Alleged 9/11 mastermind Khalid Sheik Mohammed and four other so-called high-value detainees accused of plotting the attacks that killed nearly 3,000 people will be tried in a federal court in New York, the scene of the crime, Attorney General Eric Holder announced today.
"They will be brought to New York City in a courthouse just blocks from where the twin towers once stood," said Holder, who added that he will direct prosecutors to seek the death penalty for the men. "These were extraordinary crimes, and so we will seek maximum penalties."
Holder said of the attacks on 9/11 and the USS Cole, "Nearly 3,000 people lost their lives in those attacks. And in the years since, our nation has had no higher priority than bringing those who planned and plotted the attacks to justice."
The detainees could be transferred from Guantanamo Bay within 45 days, once Congress is formally notified, which is expected to be today.
President Barack Obama today addressed the prosecution at a joint news conference in Tokyo with Japanese Prime Minister Yukio Hatoyama.
"This is a prosecutorial decision as well as a national security decision," the president said. "Here's the thing that I will say: I'm absolutely convinced that Khalid Sheik Mohammed will be subject to the most exacting demands of justice. The American people insist on it. My administration will insist on it."
One line of thinking is that trying the suspected terrorists in federal court -- rather than using military commissions -- would send a powerful message to the international community and undo some of the damage the Guantanamo Bay detention camp has done to the U.S. image abroad.
The primary message would be that the United States can use its traditional federal court to try, convict and execute the people who devised the deadliest terrorist attack ever on U.S. soil. New York was the "sentimental favorite," one source told ABC News.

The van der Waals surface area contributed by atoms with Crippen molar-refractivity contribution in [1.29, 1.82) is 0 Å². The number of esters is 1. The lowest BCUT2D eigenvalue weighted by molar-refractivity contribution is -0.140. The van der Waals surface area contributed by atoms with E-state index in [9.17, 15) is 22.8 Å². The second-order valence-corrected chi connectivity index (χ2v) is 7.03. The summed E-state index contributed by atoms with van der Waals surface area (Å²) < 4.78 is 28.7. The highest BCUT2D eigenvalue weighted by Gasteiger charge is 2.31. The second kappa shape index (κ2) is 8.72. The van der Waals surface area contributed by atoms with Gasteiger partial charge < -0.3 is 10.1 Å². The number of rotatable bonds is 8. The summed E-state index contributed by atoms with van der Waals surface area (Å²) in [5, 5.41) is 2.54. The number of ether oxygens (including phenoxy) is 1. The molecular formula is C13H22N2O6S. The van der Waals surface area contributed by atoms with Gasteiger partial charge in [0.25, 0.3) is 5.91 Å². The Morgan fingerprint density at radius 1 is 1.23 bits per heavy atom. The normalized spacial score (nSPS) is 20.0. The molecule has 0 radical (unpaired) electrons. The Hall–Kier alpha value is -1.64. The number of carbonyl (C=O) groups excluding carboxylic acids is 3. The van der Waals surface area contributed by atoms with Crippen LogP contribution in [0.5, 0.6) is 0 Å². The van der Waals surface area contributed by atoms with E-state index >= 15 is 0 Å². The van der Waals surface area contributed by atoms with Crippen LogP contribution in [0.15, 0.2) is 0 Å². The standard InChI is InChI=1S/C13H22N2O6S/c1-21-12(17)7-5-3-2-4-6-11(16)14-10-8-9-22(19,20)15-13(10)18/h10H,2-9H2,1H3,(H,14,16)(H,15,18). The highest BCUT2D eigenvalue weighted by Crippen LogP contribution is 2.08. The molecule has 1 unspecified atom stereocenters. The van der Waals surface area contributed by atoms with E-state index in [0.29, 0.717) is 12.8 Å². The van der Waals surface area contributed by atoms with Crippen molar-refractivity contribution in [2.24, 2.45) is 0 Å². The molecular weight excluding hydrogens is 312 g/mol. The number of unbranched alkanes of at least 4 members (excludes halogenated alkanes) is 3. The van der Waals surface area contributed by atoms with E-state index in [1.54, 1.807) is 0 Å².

Putting these "ultra high-threat detainees," as the source called them, on trial in a major urban area, especially New York City, is likely to grab international headlines.
The FBI deployed a special team of agents to pull together evidence against the suspects, making sure it contained no information gained from controversial interrogation tactics, ABC News has learned.
After the fate of these individuals is determined, the government will move to lay out its plans for the Guantanamo Bay detention camp, although the president's deadline to shut down the facility by January will almost certainly not be met.
The American Civil Liberties Union, which has represented the men, praised the decision to charge them in federal court instead of continuing to use the military commissions that were initially launched during the Bush administration.
"The transfer of cases to federal court is a huge victory for restoring due process and the rule of law, as well as repairing America's international standing, an essential part of ensuring our national security, " ACLU director Anthony D. Romero said.
The five men include Mohammed, as well as Walid Muhammad Salih Mubarek Bin 'Attash, Ramzi Binalshibh, Ali Abdul Aziz Ali and Mustafa Ahmed Adam al Hawsawi.
Even before the news that the Obama administration will try some of the Guantanamo Bay detainees in U.S. federal courts, opponents of the plan were ratcheting up their criticism.